April 25, 2014 1:02
Thanks for the quick review, looks very nice.

It might be worth mentioning that it's backwards-compatible with a/b/g/n but fully supports AC. I was confused when reading the article about how a router with AC in the name wasn't broadcasting via the AC spec.

Only on the product page were my fears quelled.

Still way too expensive for me, but looks like a great option for demanding home networks.
April 25, 2014 1:17
Have you tried running the old NetGear N600 as a secondary wireless access point/extender/repeater with the same SSID (or is the Linksys so good you don't need another)?

I bought the N600 a while ago, based on your review of that. But I still have lousy coverage upstairs due to my lathe and plaster walls (and brick/stucco exterior), and never set up an extender like you wrote about as well.

I still haven't found a wireless router that can get through my walls, and while the Linksys probably is stronger than the N600, I don't have faith it'll be that much better. But if I could get better coverage downstairs while leveraging the N600 upstairs, it'd be a win for me.

April 25, 2014 1:22
I currently am using buffalo. With this one how is the range with lots of walls? I see you said the range is far better; but is it with a fair amount of obstructions?
April 25, 2014 2:00
Derek - Good point. Fixed.

Adam - So far it's making it through quite a lot of wood and I can still watch Netflix. It's definitely better than the N600. It's gone from 3/5 bars to 5/5 on my iPad. Pauses and buffering are gone. Have you moved the antennas or added a cheap external antenna?
April 25, 2014 3:32
Have you checked out the Asus Dark Knight? I have the older model at home (doesn't do ac) and it's pretty solid. It gets firmware updates often enough and can be completely controlled/configured remotely. If you have I was wondering how they compare.
April 25, 2014 5:38
The WRT1900AC is getting some bad publicity, because LinkSys claim it'll work with OpenWrt - and you can, providing you are prepared to compile it yourself, and providing you don't actually need wifi to work:

Hopefully they'll sort out the OpenWrt support soon!
April 25, 2014 8:38
I'd love to be able to hang my printer off the guest network and still access it from the main network. Any idea if this is doable with the wrt1900ac?
April 25, 2014 11:33
What's the power consumption like compared to the old one? In some parts of the world, this matters.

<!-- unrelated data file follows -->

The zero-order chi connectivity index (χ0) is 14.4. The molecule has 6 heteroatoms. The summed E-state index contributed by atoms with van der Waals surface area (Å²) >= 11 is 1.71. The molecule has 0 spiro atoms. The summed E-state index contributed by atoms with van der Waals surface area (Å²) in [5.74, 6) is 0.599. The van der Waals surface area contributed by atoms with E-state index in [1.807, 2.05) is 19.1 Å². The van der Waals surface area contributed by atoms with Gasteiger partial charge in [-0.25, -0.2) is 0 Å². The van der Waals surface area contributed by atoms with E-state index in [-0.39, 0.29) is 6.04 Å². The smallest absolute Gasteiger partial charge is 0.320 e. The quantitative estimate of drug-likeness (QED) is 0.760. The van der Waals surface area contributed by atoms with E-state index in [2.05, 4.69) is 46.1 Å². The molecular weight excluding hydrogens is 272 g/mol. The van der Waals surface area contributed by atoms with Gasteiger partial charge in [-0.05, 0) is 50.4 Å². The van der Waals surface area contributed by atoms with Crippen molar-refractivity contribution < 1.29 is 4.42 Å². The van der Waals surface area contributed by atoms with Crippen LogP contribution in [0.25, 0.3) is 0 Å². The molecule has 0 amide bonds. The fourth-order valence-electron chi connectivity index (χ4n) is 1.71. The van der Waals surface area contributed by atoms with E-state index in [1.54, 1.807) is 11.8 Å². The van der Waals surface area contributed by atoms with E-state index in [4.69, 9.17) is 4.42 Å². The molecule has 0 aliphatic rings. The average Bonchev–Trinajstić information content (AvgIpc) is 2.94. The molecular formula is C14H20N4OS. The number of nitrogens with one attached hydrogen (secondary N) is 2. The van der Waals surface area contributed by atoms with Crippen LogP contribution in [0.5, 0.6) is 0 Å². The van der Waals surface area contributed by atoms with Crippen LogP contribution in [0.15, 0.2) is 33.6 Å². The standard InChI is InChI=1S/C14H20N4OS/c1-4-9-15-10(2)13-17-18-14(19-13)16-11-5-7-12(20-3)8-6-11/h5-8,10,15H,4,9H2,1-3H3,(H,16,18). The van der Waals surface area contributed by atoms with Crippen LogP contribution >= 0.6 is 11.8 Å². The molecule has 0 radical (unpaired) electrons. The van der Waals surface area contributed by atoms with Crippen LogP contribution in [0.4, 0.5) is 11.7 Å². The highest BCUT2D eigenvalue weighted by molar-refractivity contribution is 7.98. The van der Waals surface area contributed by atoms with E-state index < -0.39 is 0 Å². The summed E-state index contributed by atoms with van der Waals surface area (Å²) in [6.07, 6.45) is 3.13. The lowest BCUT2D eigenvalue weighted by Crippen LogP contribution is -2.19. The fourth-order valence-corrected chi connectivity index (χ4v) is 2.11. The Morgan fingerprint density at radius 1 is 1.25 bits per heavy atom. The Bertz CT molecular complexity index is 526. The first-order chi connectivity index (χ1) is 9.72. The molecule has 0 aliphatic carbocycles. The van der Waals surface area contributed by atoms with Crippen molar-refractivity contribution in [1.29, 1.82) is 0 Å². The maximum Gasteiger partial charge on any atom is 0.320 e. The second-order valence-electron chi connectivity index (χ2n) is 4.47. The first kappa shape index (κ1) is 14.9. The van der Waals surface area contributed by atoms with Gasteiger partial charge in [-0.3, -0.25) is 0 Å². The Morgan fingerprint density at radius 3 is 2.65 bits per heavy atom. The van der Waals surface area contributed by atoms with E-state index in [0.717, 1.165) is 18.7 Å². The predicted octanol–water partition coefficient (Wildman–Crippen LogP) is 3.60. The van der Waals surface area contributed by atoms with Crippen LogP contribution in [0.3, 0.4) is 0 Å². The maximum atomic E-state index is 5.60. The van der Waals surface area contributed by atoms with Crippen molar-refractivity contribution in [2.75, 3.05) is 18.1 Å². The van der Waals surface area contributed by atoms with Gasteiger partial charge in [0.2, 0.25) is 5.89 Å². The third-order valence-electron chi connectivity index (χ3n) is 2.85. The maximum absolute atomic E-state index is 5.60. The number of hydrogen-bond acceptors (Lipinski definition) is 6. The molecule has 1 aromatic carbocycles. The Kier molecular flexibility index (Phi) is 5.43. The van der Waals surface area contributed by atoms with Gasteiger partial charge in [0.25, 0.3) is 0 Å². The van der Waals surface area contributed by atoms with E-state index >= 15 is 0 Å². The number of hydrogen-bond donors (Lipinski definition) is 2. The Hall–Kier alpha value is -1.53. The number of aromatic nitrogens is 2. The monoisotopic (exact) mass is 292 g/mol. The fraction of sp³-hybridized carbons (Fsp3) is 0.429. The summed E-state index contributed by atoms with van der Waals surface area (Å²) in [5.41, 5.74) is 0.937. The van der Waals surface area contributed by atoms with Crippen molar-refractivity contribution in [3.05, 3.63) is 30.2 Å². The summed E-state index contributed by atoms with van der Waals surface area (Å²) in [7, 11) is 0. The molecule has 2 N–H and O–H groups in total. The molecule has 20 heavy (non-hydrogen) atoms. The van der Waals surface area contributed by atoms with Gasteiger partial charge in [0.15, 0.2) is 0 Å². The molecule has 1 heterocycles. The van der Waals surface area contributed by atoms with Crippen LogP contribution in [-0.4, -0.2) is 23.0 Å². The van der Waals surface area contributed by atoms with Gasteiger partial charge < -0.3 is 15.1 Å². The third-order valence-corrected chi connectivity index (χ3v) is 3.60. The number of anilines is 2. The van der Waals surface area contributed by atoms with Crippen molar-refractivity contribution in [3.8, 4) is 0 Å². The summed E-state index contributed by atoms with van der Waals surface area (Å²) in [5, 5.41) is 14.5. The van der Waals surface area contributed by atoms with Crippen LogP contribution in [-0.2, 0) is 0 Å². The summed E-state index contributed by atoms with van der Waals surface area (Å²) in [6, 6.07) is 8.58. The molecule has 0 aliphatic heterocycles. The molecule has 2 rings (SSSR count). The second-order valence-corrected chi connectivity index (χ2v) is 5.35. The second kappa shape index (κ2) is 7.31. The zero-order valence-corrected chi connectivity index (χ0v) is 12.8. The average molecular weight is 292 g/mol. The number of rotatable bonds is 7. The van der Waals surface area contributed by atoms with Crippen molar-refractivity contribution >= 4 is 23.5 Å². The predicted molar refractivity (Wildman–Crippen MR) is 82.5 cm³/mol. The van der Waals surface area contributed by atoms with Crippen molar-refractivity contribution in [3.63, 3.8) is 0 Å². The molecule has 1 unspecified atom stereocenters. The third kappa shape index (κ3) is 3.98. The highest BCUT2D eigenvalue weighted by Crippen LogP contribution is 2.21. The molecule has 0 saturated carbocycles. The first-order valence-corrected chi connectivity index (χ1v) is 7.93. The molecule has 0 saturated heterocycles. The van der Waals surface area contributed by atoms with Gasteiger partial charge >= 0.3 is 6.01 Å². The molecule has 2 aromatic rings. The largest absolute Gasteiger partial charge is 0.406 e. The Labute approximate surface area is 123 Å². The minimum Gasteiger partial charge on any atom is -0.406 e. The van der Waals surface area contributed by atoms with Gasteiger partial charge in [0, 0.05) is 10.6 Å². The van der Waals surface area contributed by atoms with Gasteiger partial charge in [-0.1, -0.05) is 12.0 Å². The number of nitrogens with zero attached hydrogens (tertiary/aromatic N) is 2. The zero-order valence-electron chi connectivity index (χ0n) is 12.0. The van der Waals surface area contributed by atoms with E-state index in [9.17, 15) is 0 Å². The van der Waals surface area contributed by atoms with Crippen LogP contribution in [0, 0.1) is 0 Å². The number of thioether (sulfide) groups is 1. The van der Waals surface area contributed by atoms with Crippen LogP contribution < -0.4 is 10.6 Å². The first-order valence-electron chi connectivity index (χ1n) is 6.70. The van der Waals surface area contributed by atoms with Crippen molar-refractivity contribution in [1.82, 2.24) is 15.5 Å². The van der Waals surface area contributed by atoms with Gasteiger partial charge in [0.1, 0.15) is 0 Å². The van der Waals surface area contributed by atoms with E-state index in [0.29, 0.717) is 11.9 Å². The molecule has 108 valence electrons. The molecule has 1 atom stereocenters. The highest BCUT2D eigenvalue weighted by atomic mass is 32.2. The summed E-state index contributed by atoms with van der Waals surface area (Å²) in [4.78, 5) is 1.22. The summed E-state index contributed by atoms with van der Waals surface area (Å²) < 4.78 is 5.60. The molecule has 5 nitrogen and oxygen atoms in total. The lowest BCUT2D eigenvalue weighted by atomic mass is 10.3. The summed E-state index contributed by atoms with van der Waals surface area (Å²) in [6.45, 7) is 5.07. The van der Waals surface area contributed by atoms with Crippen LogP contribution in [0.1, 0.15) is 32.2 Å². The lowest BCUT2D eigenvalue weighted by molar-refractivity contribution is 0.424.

April 25, 2014 11:38
I have this dual band dual radio linksys e4200 ( but I am a bit disappointed about the speed and coverage. I thought about buying the netgear n600 because of the review on your blog and other online benchmarks. But perhaps Linksys is only really good with the wrt1900ac and the good old (and legen-(wait for it)-dary) wrt54g.
I have had a recent experience with a netgear n600 which crashed when I contacted the webinterface from a win 8.1 pc. So perhaps my next router will be an asus as Clay suggested. Just to see if it is better then linksys and netgear, or maybe even because the cool name "dark knight"
April 25, 2014 15:19
Great to see the original Linksys brand back in the game with good products! I think being acquired by Cisco always let people wondering if the company would ever be the same.
April 25, 2014 16:56
Awesome review, you hit all of the useful highlights. One thing I'm curious about is how it performs in a mixed wireless environment. I have a Linksys E4200 that replaced my very functional WRT54G running Tomato. I upgraded so that I could get the benefit of Wireless-N for my phones and tablets, but keep the G network running for the 5 Logitech Squeezebox players we have scattered around the house.

I setup the E4200 to run Wireless-G only on the 2.4GHz band and Wireless-N only on the 5GHz band. The result is that the G network is solid and in most spots of the home, has a very strong signal. The N network, regardless of where I am in the house does not have as strong a signal, and as a result the phones and tablets (all of them Android) tend to favor connecting to the G network, so this was a bust in my opinion. Any comments that you or any other reader might have are appreciated.
April 25, 2014 22:56
Might need to stop at best buy on the way home tonight... Temptation... I like my Asus RT-N16 just fine but could use more throughput on the wireless side. Best I can get wireless on my N16 is 30mb. My wired connection does a solid 56mb. Do you think this would have better throughput and signal strength?
April 26, 2014 0:04
I haven't yet added an external yet. Been thinking about doing that or adding a second router as a cheap extender.
April 26, 2014 6:56
The problem I always have with these is that wired outlets often terminate in a metal box in the laundry room, basement, closet, etc. I can put a wired-router in there no problem, but it's like a Faraday cage for the wireless. I usually go for a wired-only router and a separate WiFi access point.
April 26, 2014 13:29
If you want something a bit easier on the wallet: ASUS RT-N56U (not the newer models, that specific one). It claims to be the fastest router in the world and I'm thinking they are being honest - it has a hardware NAT and other goodies you just don't see on consumer devices.
April 26, 2014 22:37